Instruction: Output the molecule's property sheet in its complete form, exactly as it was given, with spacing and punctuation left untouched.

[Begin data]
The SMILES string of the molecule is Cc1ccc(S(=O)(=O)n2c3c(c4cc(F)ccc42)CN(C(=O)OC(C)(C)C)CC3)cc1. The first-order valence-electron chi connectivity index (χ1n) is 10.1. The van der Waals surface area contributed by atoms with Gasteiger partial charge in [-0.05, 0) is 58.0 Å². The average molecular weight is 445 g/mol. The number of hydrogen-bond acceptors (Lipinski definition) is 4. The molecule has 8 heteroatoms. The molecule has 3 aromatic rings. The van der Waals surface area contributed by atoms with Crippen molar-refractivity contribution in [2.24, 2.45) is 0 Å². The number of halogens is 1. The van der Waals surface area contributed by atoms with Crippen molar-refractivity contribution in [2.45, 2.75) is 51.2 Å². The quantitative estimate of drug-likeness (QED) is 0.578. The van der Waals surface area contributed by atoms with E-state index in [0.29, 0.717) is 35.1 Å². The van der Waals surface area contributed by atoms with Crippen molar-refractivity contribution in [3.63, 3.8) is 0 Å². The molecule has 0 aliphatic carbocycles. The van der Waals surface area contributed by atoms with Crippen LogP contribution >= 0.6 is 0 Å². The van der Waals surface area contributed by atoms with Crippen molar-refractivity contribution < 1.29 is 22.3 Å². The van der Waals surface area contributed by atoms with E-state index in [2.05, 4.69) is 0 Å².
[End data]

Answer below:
The SMILES string of the molecule is Cc1ccc(S(=O)(=O)n2c3c(c4cc(F)ccc42)CN(C(=O)OC(C)(C)C)CC3)cc1. The first-order valence-electron chi connectivity index (χ1n) is 10.1. The van der Waals surface area contributed by atoms with Gasteiger partial charge in [-0.05, 0) is 58.0 Å². The average molecular weight is 445 g/mol. The number of hydrogen-bond acceptors (Lipinski definition) is 4. The molecule has 8 heteroatoms. The molecule has 3 aromatic rings. The van der Waals surface area contributed by atoms with Crippen molar-refractivity contribution in [2.24, 2.45) is 0 Å². The number of halogens is 1. The van der Waals surface area contributed by atoms with Crippen molar-refractivity contribution in [2.45, 2.75) is 51.2 Å². The quantitative estimate of drug-likeness (QED) is 0.578. The van der Waals surface area contributed by atoms with E-state index in [0.29, 0.717) is 35.1 Å². The van der Waals surface area contributed by atoms with Crippen molar-refractivity contribution in [3.63, 3.8) is 0 Å². The molecule has 0 aliphatic carbocycles. The van der Waals surface area contributed by atoms with Crippen LogP contribution >= 0.6 is 0 Å². The van der Waals surface area contributed by atoms with Crippen molar-refractivity contribution < 1.29 is 22.3 Å². The van der Waals surface area contributed by atoms with E-state index in [2.05, 4.69) is 0 Å².